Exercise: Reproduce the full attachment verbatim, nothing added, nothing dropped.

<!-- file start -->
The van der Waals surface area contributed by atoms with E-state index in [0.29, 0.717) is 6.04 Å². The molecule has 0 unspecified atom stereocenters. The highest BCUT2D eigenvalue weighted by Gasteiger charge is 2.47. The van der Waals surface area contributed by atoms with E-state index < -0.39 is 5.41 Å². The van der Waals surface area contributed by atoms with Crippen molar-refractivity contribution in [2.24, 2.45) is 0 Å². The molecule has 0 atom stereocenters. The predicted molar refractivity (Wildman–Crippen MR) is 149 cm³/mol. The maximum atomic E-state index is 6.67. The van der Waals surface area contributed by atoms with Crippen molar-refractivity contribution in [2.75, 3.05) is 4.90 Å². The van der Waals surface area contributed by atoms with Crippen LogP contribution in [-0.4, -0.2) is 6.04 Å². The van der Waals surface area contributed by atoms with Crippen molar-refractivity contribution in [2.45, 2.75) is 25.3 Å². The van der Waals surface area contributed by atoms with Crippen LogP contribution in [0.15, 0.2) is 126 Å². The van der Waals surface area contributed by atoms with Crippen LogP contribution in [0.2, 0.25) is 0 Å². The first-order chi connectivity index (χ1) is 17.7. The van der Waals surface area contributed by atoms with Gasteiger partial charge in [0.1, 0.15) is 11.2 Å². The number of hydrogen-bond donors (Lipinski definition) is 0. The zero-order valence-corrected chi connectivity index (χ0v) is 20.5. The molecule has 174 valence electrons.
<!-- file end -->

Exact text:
The van der Waals surface area contributed by atoms with E-state index in [0.29, 0.717) is 6.04 Å². The molecule has 0 unspecified atom stereocenters. The highest BCUT2D eigenvalue weighted by Gasteiger charge is 2.47. The van der Waals surface area contributed by atoms with E-state index < -0.39 is 5.41 Å². The van der Waals surface area contributed by atoms with Crippen molar-refractivity contribution in [2.24, 2.45) is 0 Å². The molecule has 0 atom stereocenters. The predicted molar refractivity (Wildman–Crippen MR) is 149 cm³/mol. The maximum atomic E-state index is 6.67. The van der Waals surface area contributed by atoms with Crippen molar-refractivity contribution in [2.75, 3.05) is 4.90 Å². The van der Waals surface area contributed by atoms with Crippen LogP contribution in [-0.4, -0.2) is 6.04 Å². The van der Waals surface area contributed by atoms with Crippen molar-refractivity contribution in [2.45, 2.75) is 25.3 Å². The van der Waals surface area contributed by atoms with Crippen LogP contribution in [0.15, 0.2) is 126 Å². The van der Waals surface area contributed by atoms with Crippen LogP contribution in [0.2, 0.25) is 0 Å². The first-order chi connectivity index (χ1) is 17.7. The van der Waals surface area contributed by atoms with Gasteiger partial charge in [0.1, 0.15) is 11.2 Å². The number of hydrogen-bond donors (Lipinski definition) is 0. The zero-order valence-corrected chi connectivity index (χ0v) is 20.5. The molecule has 174 valence electrons.